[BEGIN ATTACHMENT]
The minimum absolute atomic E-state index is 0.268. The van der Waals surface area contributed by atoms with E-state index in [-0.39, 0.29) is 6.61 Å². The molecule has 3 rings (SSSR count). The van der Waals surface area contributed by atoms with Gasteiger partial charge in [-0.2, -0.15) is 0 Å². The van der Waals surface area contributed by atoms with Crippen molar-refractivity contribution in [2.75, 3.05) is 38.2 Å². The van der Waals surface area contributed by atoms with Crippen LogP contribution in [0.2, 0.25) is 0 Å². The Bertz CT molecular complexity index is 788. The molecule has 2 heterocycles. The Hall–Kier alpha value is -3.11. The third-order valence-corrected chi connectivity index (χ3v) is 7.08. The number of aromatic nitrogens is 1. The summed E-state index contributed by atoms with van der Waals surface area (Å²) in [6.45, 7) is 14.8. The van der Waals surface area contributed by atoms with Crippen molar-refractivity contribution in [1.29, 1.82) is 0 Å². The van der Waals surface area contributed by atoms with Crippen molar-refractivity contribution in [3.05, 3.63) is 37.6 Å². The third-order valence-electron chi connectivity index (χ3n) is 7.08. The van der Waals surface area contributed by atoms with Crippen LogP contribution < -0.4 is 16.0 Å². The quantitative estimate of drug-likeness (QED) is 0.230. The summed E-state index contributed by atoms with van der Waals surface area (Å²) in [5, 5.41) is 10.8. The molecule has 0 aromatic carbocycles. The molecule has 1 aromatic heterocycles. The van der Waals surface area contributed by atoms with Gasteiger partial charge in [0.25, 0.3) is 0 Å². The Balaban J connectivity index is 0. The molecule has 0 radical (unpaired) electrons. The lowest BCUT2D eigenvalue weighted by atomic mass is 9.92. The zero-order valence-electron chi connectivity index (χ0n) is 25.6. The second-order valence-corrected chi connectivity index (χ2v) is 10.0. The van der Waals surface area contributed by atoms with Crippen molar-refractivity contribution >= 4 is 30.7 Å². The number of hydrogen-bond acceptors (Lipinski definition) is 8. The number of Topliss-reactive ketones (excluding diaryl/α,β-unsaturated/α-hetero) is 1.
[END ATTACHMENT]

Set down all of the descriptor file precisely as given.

The minimum absolute atomic E-state index is 0.268. The van der Waals surface area contributed by atoms with E-state index in [-0.39, 0.29) is 6.61 Å². The molecule has 3 rings (SSSR count). The van der Waals surface area contributed by atoms with Gasteiger partial charge in [-0.2, -0.15) is 0 Å². The van der Waals surface area contributed by atoms with Crippen molar-refractivity contribution in [2.75, 3.05) is 38.2 Å². The van der Waals surface area contributed by atoms with Crippen LogP contribution in [0.2, 0.25) is 0 Å². The Bertz CT molecular complexity index is 788. The molecule has 2 heterocycles. The Hall–Kier alpha value is -3.11. The third-order valence-corrected chi connectivity index (χ3v) is 7.08. The number of aromatic nitrogens is 1. The summed E-state index contributed by atoms with van der Waals surface area (Å²) in [6.45, 7) is 14.8. The van der Waals surface area contributed by atoms with Crippen molar-refractivity contribution in [1.29, 1.82) is 0 Å². The van der Waals surface area contributed by atoms with Crippen molar-refractivity contribution in [3.05, 3.63) is 37.6 Å². The third-order valence-electron chi connectivity index (χ3n) is 7.08. The van der Waals surface area contributed by atoms with Crippen LogP contribution < -0.4 is 16.0 Å². The quantitative estimate of drug-likeness (QED) is 0.230. The summed E-state index contributed by atoms with van der Waals surface area (Å²) in [5, 5.41) is 10.8. The molecule has 0 aromatic carbocycles. The molecule has 1 aromatic heterocycles. The van der Waals surface area contributed by atoms with Gasteiger partial charge in [0.25, 0.3) is 0 Å². The Balaban J connectivity index is 0. The molecule has 0 radical (unpaired) electrons. The lowest BCUT2D eigenvalue weighted by atomic mass is 9.92. The zero-order valence-electron chi connectivity index (χ0n) is 25.6. The second-order valence-corrected chi connectivity index (χ2v) is 10.0. The van der Waals surface area contributed by atoms with Crippen molar-refractivity contribution >= 4 is 30.7 Å². The number of hydrogen-bond acceptors (Lipinski definition) is 8. The number of Topliss-reactive ketones (excluding diaryl/α,β-unsaturated/α-hetero) is 1.